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Making Of 'The Trials of Devotion'

By Noah Bradley
Web: Open Site
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Date Added: 17th January 2014
Software used:
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1831_tid_final.jpg

My images start with thumbnails. There are a few exceptions here and there where I just wing it, but in the main I start with a thumbnail. I do pages and pages of thumbnails. Sometimes they’re for a specific piece, sometimes they’re just playing around. But I have an entire sketchbook devoted to tiny little thumbnails. In this case I did the thumbnail in pencil. I do most of them in pen, but there’s a really comfortable feel that you can get from a pencil that I have a hard time finding in other mediums (Fig.01).

1831_tid_1.jpg
Fig.01

There are a few key things when you’re working on thumbnails. Firstly keep it loose. A tight thumbnail somewhat removes the purpose of doing a thumbnail in my opinion. I believe thumbnails should be quick explorations of different directions you can take your composition. They are a way to play around with arrangement and orientation without a lot of time being invested. They’re meant to be fun.

Another key is to do a lot of them, as many as you can force yourself to do (and then a few more). Very often the first sketch you do will be the one you pick, but just as often the twenty-second sketch will have something that none of the others did. Considering that each thumbnail might take you two or three minutes, it would only take you an hour to crank out a couple of dozen. Before you spend hours upon hours rendering a finished illustration, lay a good groundwork by finding a great composition first.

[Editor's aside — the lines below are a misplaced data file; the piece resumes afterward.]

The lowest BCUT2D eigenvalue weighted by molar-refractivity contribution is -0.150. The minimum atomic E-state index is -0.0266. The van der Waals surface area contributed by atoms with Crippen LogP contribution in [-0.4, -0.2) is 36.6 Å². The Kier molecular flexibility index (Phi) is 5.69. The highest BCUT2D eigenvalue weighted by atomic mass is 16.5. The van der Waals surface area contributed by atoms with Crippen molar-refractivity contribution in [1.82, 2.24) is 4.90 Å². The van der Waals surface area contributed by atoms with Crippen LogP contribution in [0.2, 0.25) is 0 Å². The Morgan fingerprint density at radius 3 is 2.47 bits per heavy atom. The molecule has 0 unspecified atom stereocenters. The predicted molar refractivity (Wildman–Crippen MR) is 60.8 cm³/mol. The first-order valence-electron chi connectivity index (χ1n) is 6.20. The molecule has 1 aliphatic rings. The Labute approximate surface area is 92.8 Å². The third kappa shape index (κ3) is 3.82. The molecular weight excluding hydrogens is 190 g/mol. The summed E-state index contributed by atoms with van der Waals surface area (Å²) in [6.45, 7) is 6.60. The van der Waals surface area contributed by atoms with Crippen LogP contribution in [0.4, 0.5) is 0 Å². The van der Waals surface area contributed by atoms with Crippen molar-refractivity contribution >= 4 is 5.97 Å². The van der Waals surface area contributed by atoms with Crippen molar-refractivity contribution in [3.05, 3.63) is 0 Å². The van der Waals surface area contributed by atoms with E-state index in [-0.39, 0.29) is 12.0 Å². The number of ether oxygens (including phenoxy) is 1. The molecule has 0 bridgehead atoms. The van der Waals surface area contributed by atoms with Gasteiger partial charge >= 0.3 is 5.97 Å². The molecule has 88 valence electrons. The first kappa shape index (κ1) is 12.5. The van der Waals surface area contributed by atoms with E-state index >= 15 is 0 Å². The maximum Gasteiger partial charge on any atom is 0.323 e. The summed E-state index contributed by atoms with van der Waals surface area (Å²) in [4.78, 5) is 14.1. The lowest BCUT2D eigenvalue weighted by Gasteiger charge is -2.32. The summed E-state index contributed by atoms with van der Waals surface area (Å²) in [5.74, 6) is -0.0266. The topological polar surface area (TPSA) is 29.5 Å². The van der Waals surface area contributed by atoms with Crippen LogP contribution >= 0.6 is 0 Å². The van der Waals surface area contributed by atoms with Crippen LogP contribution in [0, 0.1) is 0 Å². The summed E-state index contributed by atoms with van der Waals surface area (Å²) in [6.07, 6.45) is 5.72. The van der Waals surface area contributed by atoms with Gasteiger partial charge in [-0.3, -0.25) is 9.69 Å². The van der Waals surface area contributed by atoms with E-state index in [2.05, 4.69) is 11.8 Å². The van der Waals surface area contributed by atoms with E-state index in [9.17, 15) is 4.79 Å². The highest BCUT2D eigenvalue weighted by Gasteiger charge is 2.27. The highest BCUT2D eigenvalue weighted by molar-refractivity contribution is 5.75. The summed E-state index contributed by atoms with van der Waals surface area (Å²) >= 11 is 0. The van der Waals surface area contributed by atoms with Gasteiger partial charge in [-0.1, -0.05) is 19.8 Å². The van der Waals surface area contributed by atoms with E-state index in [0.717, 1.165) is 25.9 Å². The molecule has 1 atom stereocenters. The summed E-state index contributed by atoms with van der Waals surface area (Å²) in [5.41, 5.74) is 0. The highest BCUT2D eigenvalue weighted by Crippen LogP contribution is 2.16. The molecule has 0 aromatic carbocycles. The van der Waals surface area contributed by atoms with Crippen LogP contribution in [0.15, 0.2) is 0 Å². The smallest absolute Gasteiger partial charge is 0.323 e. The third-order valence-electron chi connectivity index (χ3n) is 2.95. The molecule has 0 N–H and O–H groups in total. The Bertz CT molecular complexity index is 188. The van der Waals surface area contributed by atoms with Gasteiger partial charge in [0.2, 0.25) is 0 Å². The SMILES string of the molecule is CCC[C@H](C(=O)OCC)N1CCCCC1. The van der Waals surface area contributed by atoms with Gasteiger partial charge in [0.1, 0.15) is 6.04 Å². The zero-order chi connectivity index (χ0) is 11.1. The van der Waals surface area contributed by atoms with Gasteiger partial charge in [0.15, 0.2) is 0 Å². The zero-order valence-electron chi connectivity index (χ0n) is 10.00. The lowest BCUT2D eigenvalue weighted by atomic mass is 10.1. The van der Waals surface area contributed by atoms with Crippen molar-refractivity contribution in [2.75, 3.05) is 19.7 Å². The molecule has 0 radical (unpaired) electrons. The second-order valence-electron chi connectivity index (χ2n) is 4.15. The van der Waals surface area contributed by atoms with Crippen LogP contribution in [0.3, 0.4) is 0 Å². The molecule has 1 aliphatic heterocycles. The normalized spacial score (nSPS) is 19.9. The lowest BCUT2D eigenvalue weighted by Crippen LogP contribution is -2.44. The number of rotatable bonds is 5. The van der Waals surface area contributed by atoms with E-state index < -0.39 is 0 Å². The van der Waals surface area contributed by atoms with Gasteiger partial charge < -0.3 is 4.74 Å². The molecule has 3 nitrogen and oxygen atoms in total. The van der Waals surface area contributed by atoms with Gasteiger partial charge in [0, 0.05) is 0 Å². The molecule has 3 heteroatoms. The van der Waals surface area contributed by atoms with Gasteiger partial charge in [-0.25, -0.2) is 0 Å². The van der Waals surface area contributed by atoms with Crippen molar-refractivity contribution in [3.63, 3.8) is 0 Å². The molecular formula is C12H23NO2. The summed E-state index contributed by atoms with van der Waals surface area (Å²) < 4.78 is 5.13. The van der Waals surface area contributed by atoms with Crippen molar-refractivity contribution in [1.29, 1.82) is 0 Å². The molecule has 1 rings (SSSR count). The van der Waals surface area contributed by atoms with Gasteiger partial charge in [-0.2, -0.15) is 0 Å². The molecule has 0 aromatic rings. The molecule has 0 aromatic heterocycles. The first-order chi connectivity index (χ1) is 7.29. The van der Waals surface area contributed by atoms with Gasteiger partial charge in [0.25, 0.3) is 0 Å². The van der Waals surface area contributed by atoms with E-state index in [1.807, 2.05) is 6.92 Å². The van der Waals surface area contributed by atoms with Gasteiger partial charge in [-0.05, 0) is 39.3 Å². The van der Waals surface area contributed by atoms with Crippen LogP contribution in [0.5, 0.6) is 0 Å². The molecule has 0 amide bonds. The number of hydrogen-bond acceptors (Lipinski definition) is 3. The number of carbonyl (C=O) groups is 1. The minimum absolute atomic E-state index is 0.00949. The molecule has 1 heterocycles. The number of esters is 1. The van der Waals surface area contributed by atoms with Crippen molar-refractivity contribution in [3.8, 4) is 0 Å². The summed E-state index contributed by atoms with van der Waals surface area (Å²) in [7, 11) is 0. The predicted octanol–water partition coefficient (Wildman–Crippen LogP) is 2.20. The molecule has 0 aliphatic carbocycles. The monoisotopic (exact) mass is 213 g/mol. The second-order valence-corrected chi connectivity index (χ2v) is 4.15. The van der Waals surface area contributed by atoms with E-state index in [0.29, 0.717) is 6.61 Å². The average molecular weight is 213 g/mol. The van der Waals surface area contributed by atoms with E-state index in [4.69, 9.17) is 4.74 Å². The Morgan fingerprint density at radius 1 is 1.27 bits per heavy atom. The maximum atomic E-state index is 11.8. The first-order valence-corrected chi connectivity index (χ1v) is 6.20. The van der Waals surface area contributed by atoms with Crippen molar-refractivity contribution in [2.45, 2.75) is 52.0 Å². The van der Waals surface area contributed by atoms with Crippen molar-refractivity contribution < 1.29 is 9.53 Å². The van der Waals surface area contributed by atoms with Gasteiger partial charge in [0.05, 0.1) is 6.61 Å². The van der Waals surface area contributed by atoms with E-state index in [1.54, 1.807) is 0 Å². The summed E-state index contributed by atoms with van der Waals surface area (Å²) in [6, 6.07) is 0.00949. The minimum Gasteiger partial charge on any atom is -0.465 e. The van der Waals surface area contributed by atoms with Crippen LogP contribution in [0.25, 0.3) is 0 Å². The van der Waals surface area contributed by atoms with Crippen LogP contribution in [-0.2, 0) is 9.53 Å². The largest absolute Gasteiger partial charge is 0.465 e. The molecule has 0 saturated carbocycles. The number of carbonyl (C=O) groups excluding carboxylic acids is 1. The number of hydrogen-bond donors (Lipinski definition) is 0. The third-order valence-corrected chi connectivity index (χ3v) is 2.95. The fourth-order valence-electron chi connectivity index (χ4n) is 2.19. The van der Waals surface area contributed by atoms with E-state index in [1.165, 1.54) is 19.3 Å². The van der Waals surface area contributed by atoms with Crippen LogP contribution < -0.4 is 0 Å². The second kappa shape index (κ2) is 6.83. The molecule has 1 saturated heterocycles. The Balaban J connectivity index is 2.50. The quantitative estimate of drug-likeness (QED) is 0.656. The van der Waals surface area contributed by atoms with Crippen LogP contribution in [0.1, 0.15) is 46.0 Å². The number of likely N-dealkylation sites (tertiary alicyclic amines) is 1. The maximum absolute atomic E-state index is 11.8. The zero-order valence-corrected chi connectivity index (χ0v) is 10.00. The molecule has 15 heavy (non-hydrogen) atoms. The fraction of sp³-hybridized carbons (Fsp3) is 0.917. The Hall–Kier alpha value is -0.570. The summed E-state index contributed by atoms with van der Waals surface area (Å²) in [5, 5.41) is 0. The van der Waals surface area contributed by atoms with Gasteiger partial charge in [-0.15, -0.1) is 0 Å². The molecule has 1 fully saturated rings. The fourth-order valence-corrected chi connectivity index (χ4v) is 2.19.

For this image I sketched out a quick drawing and scanned it in (Fig.02). I don’t often work with lines because I have a more painterly approach to images. Some people do amazing work starting out with lines, I’d just personally rather dive in and paint some shapes. In this case I was looking to try something new and expand my horizons... and it worked pretty well! So let that be a lesson to all of us (especially me) â€" don’t get too attached to your methods. Explore and try new things.

1831_tid_2.jpg
Fig.02


After I scanned in my line drawing I set it to Multiply on its own layer in Photoshop so I could paint underneath it. You’ll note that my marks are broad and extremely general (Fig.03). I don’t care in the slightest about details, texture, or rendering at this point. All I’m doing is considering the overall image. I even go so far as to force myself to not zoom in. It might not seem like much of a difference, but if you restrict yourself from zooming in you’ll find that you simply can’t pay attention to details. Give it a shot, you might find you like it.

1831_tid_3.jpg
Fig.03



 
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